"It doesn't have to be difficult to be cool" - Mitch Towne

 

"A great musician can bring tears to your eyes!!!

So can a auto Mechanic." - Stokes Hunt

 

Link to comment
Share on other sites

Yes, while I'm doing all of that now, none of it besides Face to Face really helps us BUILD a fan base. I don't think people are actively seeking us out on the web, so it's really a matter of hunting them down. I think I have to get more aggressive with sending around the Emailing List at gigs for starters though.

 

Well you can't just HAVE those things, you have to work them. Have an email list signup on a clip board. During breaks, walk around and get people to sign up. Also import those emails to Facebook and send friend requests. Create Facebook events. Post lots of pics and encourage people at shows who take pics to tag you.

 

The idea is to keep the people who check you out coming back and bringing their friends. It takes time. When I took over the marketing for our band about 5 years ago, we had maybe 200 on our email list. Just by really pushing the email list at gigs, after a couple years I got it up to almost 1000. When I started the Facebook page, that was a good start for friends, and now it's grown to something like 1300. The good thing about Facebook is that when you post something, your friends can share it on their walls so that all their friends see it too. So make sure your emails and posts are things people want to receive and share. Be clever, use humor.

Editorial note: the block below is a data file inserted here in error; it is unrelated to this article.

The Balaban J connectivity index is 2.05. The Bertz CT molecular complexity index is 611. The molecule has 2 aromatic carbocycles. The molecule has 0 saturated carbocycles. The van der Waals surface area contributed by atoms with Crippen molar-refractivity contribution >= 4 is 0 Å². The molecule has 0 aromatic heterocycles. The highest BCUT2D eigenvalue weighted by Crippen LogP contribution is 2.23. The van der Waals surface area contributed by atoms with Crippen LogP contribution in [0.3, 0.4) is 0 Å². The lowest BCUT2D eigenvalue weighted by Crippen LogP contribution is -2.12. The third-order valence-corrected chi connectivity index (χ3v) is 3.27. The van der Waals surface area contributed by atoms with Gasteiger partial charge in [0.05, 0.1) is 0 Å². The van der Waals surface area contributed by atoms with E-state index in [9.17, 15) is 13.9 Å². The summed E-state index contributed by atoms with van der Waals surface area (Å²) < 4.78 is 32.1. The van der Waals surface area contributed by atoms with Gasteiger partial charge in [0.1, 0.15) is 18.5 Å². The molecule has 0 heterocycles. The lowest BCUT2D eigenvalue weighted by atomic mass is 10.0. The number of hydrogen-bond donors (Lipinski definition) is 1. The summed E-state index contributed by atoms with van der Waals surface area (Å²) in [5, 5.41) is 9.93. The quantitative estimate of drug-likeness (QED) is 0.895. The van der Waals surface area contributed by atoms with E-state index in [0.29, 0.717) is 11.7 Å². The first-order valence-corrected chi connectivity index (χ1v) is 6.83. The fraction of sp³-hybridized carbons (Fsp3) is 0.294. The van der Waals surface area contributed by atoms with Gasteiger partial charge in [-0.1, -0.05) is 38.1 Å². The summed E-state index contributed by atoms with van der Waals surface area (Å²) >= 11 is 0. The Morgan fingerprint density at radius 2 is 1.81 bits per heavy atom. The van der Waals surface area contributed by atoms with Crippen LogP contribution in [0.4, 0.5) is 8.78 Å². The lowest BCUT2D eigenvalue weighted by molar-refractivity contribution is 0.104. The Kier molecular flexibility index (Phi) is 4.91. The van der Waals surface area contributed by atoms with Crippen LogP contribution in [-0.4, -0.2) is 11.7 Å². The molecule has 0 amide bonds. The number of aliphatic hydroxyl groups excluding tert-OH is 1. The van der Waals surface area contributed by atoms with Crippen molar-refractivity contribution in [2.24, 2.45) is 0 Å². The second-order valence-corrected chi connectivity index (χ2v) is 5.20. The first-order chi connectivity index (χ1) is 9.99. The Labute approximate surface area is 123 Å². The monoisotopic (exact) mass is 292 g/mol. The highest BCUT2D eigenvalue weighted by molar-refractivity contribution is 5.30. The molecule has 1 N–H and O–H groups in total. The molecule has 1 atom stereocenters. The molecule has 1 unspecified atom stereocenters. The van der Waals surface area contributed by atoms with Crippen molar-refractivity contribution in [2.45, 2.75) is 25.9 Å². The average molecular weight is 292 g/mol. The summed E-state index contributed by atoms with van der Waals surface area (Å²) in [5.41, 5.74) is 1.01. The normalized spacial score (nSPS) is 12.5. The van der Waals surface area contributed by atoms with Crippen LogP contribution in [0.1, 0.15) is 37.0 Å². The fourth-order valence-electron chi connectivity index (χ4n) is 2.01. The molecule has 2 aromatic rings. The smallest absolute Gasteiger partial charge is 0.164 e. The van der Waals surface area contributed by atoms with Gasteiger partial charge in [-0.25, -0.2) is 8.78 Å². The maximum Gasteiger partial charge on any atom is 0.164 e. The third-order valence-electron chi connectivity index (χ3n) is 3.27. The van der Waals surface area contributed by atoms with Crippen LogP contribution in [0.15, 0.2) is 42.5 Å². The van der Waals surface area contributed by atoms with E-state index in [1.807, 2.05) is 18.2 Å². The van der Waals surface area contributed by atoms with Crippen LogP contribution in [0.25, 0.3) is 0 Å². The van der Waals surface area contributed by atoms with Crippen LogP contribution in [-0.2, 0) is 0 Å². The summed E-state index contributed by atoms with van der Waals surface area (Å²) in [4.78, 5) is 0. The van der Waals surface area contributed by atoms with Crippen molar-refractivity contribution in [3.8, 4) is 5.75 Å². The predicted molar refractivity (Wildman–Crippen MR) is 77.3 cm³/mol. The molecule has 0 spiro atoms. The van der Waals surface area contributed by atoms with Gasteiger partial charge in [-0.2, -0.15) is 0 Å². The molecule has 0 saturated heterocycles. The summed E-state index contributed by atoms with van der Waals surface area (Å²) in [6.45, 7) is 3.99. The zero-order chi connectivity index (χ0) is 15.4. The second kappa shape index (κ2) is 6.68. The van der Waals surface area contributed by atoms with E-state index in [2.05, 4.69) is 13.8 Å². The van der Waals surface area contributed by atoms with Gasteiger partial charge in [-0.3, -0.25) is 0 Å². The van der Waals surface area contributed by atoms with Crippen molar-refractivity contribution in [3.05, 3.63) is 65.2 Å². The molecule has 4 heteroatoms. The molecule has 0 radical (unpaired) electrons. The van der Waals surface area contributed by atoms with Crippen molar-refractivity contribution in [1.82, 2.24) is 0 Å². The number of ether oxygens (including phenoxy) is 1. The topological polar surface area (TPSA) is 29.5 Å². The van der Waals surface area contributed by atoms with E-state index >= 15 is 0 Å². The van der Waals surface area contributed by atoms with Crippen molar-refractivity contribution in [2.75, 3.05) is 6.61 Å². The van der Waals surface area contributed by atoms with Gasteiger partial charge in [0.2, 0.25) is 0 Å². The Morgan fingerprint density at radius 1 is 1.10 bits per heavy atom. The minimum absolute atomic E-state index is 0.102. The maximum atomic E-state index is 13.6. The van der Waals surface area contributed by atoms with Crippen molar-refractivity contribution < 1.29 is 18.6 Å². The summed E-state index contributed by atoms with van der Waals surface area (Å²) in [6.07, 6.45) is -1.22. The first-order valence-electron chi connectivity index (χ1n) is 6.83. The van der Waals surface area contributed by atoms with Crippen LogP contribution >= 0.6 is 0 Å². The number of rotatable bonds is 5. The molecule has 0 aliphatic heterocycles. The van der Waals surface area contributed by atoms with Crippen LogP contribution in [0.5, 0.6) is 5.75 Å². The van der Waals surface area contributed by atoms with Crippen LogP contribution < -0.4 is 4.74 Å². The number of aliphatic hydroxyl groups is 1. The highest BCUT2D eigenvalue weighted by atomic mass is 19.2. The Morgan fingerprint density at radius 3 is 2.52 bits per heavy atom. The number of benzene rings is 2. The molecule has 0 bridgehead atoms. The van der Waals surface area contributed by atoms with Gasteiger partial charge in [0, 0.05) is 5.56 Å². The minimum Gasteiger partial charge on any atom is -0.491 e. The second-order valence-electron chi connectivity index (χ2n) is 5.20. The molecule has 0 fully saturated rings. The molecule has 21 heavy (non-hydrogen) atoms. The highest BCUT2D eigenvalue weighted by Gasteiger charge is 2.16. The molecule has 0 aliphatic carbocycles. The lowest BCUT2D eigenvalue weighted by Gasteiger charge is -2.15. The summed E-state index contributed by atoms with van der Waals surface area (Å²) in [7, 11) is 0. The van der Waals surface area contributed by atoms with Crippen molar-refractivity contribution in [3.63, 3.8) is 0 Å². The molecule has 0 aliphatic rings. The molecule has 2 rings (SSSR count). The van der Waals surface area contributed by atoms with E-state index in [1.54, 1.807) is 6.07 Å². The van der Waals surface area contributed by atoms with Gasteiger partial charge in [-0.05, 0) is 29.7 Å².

Dan

 

Acoustic/Electric stringed instruments ranging from 4 to 230 strings, hammered, picked, fingered, slapped, and plucked. Analog and Digital Electronic instruments, reeds, and throat/mouth.

Link to comment
Share on other sites

+1 Good tips for sure! Yeah, I definitely have to get on that Emailing list more. I forgot about importing them to facebook where you can really communicate with them better. =D

A.J. Blues

Manager and Keyboardist

The Tash Brothers Band

www.myspace.com/TheTashBrothersBand

Link to comment
Share on other sites

Not only that, It is good for communicating with musicians. I usually check Facebook or the webpage on Friday morning to make sure where I am supposed to be that evening. It is a ***** getting old.